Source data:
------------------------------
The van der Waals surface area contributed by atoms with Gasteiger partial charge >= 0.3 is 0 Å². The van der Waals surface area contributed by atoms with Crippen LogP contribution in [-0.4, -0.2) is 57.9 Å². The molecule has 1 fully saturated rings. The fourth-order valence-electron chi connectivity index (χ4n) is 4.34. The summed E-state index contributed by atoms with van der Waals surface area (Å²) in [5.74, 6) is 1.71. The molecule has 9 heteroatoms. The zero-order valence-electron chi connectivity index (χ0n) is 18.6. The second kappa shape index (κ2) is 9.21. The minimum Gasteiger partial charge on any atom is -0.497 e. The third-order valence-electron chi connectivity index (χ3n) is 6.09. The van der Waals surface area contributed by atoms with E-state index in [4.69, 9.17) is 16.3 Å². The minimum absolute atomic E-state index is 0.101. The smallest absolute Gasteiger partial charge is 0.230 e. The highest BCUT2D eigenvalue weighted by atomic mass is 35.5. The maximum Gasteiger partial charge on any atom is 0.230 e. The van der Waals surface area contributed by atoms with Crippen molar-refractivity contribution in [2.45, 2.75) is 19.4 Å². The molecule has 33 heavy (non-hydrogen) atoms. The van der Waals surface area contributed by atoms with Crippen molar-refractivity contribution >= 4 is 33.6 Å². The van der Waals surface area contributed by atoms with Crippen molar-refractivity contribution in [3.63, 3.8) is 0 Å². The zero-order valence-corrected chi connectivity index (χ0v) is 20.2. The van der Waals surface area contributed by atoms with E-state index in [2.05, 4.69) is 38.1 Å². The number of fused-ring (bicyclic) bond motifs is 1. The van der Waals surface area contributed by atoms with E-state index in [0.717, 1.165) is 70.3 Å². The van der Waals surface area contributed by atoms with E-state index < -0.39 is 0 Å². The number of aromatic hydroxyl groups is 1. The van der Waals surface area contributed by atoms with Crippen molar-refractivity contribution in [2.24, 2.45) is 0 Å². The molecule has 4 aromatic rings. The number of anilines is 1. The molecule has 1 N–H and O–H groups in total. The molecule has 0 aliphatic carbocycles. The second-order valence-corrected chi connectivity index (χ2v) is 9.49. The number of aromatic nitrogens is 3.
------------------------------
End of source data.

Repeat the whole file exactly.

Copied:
The van der Waals surface area contributed by atoms with Gasteiger partial charge >= 0.3 is 0 Å². The van der Waals surface area contributed by atoms with Crippen LogP contribution in [-0.4, -0.2) is 57.9 Å². The molecule has 1 fully saturated rings. The fourth-order valence-electron chi connectivity index (χ4n) is 4.34. The summed E-state index contributed by atoms with van der Waals surface area (Å²) in [5.74, 6) is 1.71. The molecule has 9 heteroatoms. The zero-order valence-electron chi connectivity index (χ0n) is 18.6. The second kappa shape index (κ2) is 9.21. The minimum Gasteiger partial charge on any atom is -0.497 e. The third-order valence-electron chi connectivity index (χ3n) is 6.09. The van der Waals surface area contributed by atoms with E-state index in [4.69, 9.17) is 16.3 Å². The minimum absolute atomic E-state index is 0.101. The smallest absolute Gasteiger partial charge is 0.230 e. The highest BCUT2D eigenvalue weighted by atomic mass is 35.5. The maximum Gasteiger partial charge on any atom is 0.230 e. The van der Waals surface area contributed by atoms with Crippen molar-refractivity contribution in [2.45, 2.75) is 19.4 Å². The molecule has 33 heavy (non-hydrogen) atoms. The van der Waals surface area contributed by atoms with Crippen molar-refractivity contribution >= 4 is 33.6 Å². The van der Waals surface area contributed by atoms with Crippen molar-refractivity contribution in [3.63, 3.8) is 0 Å². The zero-order valence-corrected chi connectivity index (χ0v) is 20.2. The van der Waals surface area contributed by atoms with E-state index in [2.05, 4.69) is 38.1 Å². The number of fused-ring (bicyclic) bond motifs is 1. The van der Waals surface area contributed by atoms with E-state index in [0.717, 1.165) is 70.3 Å². The van der Waals surface area contributed by atoms with E-state index < -0.39 is 0 Å². The number of aromatic hydroxyl groups is 1. The van der Waals surface area contributed by atoms with Crippen molar-refractivity contribution in [2.24, 2.45) is 0 Å². The molecule has 4 aromatic rings. The number of anilines is 1. The molecule has 1 N–H and O–H groups in total. The molecule has 0 aliphatic carbocycles. The second-order valence-corrected chi connectivity index (χ2v) is 9.49. The number of aromatic nitrogens is 3.